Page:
After a watershed week of revelations about inappropriate behaviour among Silicon Valley’s elite investors, seismic changes are afoot.
The behaviour of Silicon Valley tech investors towards women founders has been one of the area’s dirty little secrets until now, due to fear of reprisal or ostracism.
Allegations of sexual harassment in the Valley are nothing new but only in recent years has the issue been tackled head-on by individuals who have stood up for their beliefs. This includes Ellen Pao, who took on her former employers at Kleiner Perkins Caufield Byers in court, and Susan Fowler, whose blog post contributed to the stepping down of senior management at Uber as a result of its toxic work culture.
‘The change I want to see is a start-up environment where everyone, regardless of gender and background, feels welcome and safe’
– CHRISTINE TSAI
In recent days, The Information reported disturbing accounts of the behaviour of prominent investors from Silicon Valley, as told by several women entrepreneurs.
Another report in the The New York Times detailed how women were warned about speaking out and that doing so might lead to ostracism in the investment community.
The revelations indicate an enormous abuse of power by investors at a time when the imbalance in investment in women-led companies is painfully obvious.
According to PitchBook, women entrepreneurs received $1.5bn in funding last year, compared with $58.2bn for men.
The inequality runs deep across the entire culture of the tech world. A new Harvard Business Review investigation even highlights how women were asked different questions from their male counterparts at prominent tech events and pitching competitions.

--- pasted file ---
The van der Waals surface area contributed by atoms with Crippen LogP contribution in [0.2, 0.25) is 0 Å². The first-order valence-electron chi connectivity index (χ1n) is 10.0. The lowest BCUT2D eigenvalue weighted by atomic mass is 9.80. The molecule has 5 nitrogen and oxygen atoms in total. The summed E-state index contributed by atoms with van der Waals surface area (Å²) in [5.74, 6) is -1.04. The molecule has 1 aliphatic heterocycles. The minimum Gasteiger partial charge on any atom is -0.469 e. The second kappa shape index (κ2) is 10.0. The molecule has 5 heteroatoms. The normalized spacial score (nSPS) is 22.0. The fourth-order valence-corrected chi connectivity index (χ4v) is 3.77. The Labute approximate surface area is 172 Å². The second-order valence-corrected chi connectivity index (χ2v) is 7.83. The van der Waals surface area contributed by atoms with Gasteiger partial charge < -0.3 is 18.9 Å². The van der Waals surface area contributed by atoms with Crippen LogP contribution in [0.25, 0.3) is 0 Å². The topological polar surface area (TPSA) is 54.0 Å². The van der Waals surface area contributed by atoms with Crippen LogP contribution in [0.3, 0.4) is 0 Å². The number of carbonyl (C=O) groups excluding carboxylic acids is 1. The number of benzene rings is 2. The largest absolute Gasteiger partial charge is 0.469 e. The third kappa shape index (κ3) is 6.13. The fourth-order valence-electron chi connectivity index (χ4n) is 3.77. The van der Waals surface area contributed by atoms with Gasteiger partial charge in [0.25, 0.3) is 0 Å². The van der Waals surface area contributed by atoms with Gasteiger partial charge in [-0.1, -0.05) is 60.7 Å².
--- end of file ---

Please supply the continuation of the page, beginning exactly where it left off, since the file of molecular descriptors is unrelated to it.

Not only have the revelations triggered an outcry and encouraged more women to speak out, they have sparked seismic changes in the investment scene.
This has led to the collapse of Binary Capital, a firm led by Justin Caldbeck, who was accused of sexually harassing entrepreneurs while he worked at three different venture firms, often during presentations by women entrepreneurs.
The revelations also have prompted apologies from Chris Sacca of Lowercase Capital and Dave McClure of 500 Startups.
Several of Silicon Valley’s leading venture capitalists and technologies, including LinkedIn founder Reid Hoffman, have called for investors to sign a “decency pledge”.
In the case of 500 Startups, McClure will no longer be in charge of day-to-day operations following an internal investigation, and he will also receive counselling.
“I made advances towards multiple women in work-related situations, where it was clearly inappropriate,” McClure wrote in his blog.
“I put people in compromising and inappropriate situations, and I selfishly took advantage of those situations where I should have known better. My behaviour was inexcusable and wrong.”
McClure’s co-founder at 500 Startups, Christine Tsai, has recently taken over the CEO role. She said McClure’s behaviour was unacceptable and not representative of the venture firm’s culture.
“The actions we took weren’t easy, but it was critical to us that we uphold our culture and values – even if it meant asking my co-founder to step aside in order for 500 to grow stronger,” Tsai said.
“That said, I’ll echo what many are already saying. As much as we want to be part of the solution, we clearly have also been part of the problem. Undoubtedly, there are ways I could have done more or acted sooner.
“The change I want to see is a start-up environment where everyone, regardless of gender and background, feels welcome and safe; where sexual harassment or discrimination will not impede great talent from producing great impact,” she said.